Nienke Hoogvliet

The last couple of years we have seen more and more from Nienke Hoogvliet at the Dutch Design Week. Studio Nienke Hoogvliet is a design studio for material research, experimental- and conceptual design. Nienke works as a freelance designer for different companies and institutions but also continues her research in self-initiated design projects.

Nienke founded her studio in 2013, after graduating from Lifestyle & Design at the Willem de Kooning Academy Rotterdam. She was determined to follow her heart: focussing on materials that can contribute to a more sustainable world. Growing up near the beach, her connection to the ocean was the foundation of her research into seaweed and fish skin.

Now studio Nienke Hoogvliet has harnessed a method of transforming wastewater into bioplastic and has used it to create a sustainable cremation urn. The Delft-based studio took advantage of a method developed by the Dutch Water Authorities to create the Mourn urns, which it presented during Dutch Design Week. They are made from polyhydroxyalkanoate, or PHA, a bioplastic that can be produced from bacteria found in sewage water. It has similar properties to regular plastic, but biodegrades at a similar rate to wood.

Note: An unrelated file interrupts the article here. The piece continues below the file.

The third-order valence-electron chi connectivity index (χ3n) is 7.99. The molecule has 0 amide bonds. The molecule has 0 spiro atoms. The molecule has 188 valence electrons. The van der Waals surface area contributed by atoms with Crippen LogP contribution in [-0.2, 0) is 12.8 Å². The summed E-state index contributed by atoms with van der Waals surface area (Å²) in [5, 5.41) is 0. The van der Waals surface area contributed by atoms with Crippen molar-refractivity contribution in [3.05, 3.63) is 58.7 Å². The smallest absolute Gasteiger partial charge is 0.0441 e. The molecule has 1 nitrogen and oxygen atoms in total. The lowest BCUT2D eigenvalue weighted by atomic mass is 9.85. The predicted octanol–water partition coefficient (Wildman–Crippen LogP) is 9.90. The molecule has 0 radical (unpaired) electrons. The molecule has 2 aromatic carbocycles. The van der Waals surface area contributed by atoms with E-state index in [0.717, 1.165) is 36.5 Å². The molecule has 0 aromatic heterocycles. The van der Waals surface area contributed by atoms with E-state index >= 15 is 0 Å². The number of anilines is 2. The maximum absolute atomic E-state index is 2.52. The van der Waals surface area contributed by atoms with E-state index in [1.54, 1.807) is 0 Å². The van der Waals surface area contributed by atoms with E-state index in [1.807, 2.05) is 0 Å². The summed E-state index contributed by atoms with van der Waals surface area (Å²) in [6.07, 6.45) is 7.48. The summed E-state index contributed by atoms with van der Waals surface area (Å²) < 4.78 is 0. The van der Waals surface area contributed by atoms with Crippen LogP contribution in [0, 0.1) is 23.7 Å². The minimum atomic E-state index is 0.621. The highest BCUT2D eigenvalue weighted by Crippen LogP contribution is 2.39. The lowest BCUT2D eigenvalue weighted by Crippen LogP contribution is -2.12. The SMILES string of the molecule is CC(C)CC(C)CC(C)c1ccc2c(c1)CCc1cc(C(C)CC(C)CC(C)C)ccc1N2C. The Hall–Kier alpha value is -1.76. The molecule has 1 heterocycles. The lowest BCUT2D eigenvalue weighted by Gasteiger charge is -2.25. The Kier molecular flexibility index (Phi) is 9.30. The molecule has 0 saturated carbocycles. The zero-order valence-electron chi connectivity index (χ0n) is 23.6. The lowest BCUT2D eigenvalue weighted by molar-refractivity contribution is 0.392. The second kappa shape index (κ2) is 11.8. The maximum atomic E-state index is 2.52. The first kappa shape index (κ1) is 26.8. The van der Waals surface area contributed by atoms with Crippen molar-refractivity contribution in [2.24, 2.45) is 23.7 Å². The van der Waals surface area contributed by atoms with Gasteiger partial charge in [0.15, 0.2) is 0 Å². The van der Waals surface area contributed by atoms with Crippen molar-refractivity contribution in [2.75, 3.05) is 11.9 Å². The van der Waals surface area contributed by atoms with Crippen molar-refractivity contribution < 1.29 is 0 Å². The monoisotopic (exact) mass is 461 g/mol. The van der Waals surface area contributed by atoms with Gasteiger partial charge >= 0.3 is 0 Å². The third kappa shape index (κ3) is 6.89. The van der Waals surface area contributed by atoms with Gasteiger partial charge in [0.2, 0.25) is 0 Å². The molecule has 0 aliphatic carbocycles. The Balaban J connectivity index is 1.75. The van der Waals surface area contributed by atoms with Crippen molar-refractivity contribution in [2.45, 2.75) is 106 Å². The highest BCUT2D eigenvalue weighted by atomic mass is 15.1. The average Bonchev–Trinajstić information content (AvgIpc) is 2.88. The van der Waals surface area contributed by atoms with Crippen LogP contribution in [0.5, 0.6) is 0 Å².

Nienke Hoogvliet’s Waterschatten furniture and homeware is made from reclaimed and recycled toilet paper. Shown at Dutch Design Week, the collection includes a large dining table, a set of pendant lights and a range of bowls – all designed as a way of combating any negative associations the material might have. Hoogvliet combined the reclaimed and cleaned paper with brass elements to show that, despite coming from the sewer, the pulp has “great value”.

Sea me – furniture
Nienke Hoogvliet used seaweed to create a furniture collection that highlights its possibilities as a material. The Sea Me collection features a seat made from fabric that has been woven by hand using seaweed yarn, among other items dyed or finished with the algae. It has similar properties to that of viscose – a compound used in synthetic textiles – but with much softer fibres. Hoogvliet also used seaweed to dye the fabric, with different types creating different colours.

Sea Me – rug
This rug by Nienke Hoogvliet is woven using yarn made from algae harvested from the sea. To draw attention to this raw material, Nienke knotted the algae yarn around an old fishing net to form a floor covering called Sea Me. The yarn is created using cellulose extracted from kelp, a large seaweed that is one of the biggest types of algae. The kelp is harvested in South Africa and purchased from a specialist supplier.

Parts of the text and photographs from Nienke Hoogvliet and Dezeen.